I’ve liked Semien for a few years, and I made a profit off his 2016 breakout, though I’d hoped for a better batting average. A broken wrist cost him a lot of time in 2017, and it likely affected his results as well. I’m hopeful with the offseason to rest, his wrist can be up to full strength, and we’ll see more months like his September, with a HR/FB closer to 2016 and more fly balls. It’s like he could consistently produce a .250/20/10 with health. He won’t cost as much as Russell due to less name recognition, but he could easily produce as well or better, and he’s only 26. Not a top-10 guy, but good upside for the likely price.

In this HR-heavy era, do Brian Dozier
Rougned Odor, and Trevor Story lose much value?

Dozier and Odor were in the top-3 for home runs this year, and Story was in the top-5 for shortstop. However, in the past Dozier has struggled with batting average, Story was pretty awful, and Odor flirted with the Mendoza Line. So if the age of homers sticks around for a while, is it really necessary to keep these guys high in the ranks?

Dozier seems to have solved his low average issue simply by hitting more homers. His LD% the last two years is lower than 2013-15, but more balls over the fence boost the BA. His power isn’t likely to disappear anytime soon, so he won’t be a hindrance in average, and he adds 15 SB to boot. He’ll retain elite value moving forward.

Odor went from a Dozier clone to a free-swinging, bad-luck power bat. There’s no denying his BABIP was insanely low and should rebound. However, his contact and SwStr% trended in the wrong direction, leading to another rise in K%. He still swings out of the zone nearly 10% more than the major league average. It makes his overall production riskier than Dozier, though his age is appealing to keeper leagues. He struggled mightily against lefties in 2017 compared to 2016, but a look at BABIP seems to indicate there was bad luck there too. He’s high-risk, high-reward, and that’s not for me. I can find 25+ HR elsewhere that’s safer.

Story has more power upside than even Odor and Dozier, but his risk is the greatest moving forward. His plate discipline is nonexistent. He got worse in every category I monitor: SwStr%, O-Swing%, contact, K%. His average fell partly because of that, but there are other factors. He still hits a lot of fly balls, but a drop in HR/FB meant more were simply easy outs, and his LD% fell. Frankly, a 16% HR/FB isn’t all that elite, though he does have a strong FB%. He needs to get back to 20% HR/FB to reach his potential, and I worry that his free-swinging ways will hinder his rise to the top. And given that shortstop is so deep right now, I’m less likely to gamble on him than Odor at second base. His age and Coors Field are attractive to keeper leagues, but don’t overpay.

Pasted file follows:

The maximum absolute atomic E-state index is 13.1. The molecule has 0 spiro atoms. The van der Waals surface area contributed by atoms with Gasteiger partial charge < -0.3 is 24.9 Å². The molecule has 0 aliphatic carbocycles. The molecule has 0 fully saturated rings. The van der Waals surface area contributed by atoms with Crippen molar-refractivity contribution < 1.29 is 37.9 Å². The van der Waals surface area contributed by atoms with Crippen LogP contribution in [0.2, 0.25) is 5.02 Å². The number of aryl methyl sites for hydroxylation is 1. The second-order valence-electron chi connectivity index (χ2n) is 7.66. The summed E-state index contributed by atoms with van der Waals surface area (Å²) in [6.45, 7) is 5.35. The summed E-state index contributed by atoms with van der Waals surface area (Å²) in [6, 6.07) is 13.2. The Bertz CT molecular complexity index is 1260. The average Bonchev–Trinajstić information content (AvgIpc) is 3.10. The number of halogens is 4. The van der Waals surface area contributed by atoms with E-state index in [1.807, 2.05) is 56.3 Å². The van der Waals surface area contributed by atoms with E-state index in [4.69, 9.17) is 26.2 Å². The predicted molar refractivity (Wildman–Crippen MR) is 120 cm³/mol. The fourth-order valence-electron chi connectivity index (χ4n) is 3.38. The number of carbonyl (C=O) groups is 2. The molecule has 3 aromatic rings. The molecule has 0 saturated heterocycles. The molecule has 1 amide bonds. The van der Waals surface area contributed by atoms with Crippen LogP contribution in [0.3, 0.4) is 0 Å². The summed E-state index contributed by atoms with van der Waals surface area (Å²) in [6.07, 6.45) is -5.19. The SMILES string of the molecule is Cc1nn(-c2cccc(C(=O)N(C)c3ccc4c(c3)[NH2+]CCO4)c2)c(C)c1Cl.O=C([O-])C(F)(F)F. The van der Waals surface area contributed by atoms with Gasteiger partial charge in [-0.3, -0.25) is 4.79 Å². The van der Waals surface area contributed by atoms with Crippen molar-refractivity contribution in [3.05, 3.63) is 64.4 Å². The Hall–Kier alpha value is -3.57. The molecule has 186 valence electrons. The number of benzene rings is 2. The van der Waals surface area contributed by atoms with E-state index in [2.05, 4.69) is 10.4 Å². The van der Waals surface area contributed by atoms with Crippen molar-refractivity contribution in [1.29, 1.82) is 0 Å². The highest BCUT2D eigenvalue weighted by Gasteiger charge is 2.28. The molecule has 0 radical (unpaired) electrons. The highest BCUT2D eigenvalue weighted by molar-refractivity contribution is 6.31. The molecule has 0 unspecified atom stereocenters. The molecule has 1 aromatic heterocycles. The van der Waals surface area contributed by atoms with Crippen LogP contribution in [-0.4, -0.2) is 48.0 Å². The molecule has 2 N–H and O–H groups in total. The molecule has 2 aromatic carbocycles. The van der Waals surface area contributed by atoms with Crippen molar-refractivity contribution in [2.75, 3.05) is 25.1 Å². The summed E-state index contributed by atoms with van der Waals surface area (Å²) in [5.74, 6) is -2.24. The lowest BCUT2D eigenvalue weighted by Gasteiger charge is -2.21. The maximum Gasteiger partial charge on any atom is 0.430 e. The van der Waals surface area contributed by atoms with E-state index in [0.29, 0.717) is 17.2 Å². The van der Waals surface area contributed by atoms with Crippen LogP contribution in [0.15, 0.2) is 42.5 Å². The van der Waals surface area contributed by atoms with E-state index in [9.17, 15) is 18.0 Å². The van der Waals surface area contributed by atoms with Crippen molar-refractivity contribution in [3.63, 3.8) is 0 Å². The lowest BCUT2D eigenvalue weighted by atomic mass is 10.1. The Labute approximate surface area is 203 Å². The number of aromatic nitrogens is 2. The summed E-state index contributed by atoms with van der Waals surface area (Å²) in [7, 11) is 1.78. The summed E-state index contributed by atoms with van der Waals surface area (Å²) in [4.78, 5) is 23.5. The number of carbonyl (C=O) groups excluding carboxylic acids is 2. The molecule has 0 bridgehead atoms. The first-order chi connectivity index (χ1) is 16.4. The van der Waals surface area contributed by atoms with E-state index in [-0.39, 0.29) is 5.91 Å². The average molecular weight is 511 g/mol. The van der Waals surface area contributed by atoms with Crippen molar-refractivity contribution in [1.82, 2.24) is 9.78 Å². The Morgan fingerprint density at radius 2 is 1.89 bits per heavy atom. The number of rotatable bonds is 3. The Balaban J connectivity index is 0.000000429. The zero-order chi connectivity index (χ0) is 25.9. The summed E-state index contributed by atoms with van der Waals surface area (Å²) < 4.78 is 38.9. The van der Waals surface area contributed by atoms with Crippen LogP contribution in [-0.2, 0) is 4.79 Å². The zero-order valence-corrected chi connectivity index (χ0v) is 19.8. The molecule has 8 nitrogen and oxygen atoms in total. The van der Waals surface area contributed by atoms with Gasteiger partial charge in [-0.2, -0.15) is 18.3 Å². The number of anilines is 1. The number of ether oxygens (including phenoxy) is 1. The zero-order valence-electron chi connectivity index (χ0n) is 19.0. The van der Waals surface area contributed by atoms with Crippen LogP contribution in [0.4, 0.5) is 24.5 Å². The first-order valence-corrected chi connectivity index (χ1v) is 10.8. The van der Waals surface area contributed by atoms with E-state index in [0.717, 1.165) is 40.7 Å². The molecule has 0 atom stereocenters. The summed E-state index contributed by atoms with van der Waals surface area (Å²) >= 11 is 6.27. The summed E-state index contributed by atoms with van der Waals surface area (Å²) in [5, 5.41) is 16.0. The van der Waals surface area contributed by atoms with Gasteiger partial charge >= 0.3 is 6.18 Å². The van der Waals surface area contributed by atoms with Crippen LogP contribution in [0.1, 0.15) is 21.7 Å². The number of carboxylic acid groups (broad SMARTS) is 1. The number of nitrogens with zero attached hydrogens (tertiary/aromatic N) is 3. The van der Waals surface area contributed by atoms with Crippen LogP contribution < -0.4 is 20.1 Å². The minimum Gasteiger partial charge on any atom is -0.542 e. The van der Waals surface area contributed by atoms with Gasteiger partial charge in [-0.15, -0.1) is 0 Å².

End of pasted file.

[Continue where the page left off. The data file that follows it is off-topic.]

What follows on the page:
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Kevin Jebens

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Fantasy baseball player since 2000; winning leagues ranging from 12-team H2H to 18-team experts 5x5. Has written for various baseball blogs, including the 2013 Bleed Cubbie Blue Annual.

2 thoughts on “Inside the MI Keeper Ranking Process”

  1. Contemplating Didi as one of my 12 keepers in a 12 team Dynasty. He doesn’t walk (OBP) or steal bases, but 20+ HRs in Da Bronx seems a lock, besides his counting stats in the middle of that lineup. Gotta keep a middle of the order Yankee bat, right?

    1. Thanks for reading, Chucky. It depends on your scoring format, but for me, Didi is a bit borderline. I worry his power could fall under 20 HR again. His hard hit rate isn’t even MLB average. He is lofting more, but 10 of his HR were Just Enough, and 3 were Lucky. He didn’t even greatly utilize the short porch at Yankee Stadium (12 HR home, 13 away). Plus, given today’s HR-rich environment, 20 HR isn’t an amazingly important milestone.

      He does get RBI batting in the middle of the lineup (#5 in RBI for qualified SS), as he had most PA at #4 and #6 in 2017. However, now the Yanks have Stanton, and Gary Sanchez will get a full season. I’m guessing Gregorius bats #6 most often, so though he can maybe drive in the heart of the lineup (when they’re not clearing the bases themselves), I expect the RBI (and maybe R) to go down next year.

      That said, 12 teams and 12 keepers means you’re looking at nearly 150 players kept, and he’s certainly within the top-150 due to being an MI. But just barely. I’d rather see you sell high on him to improve elsewhere, but it depends on your roster format (MI slot?), your scoring categories (OBP league = less value), and more.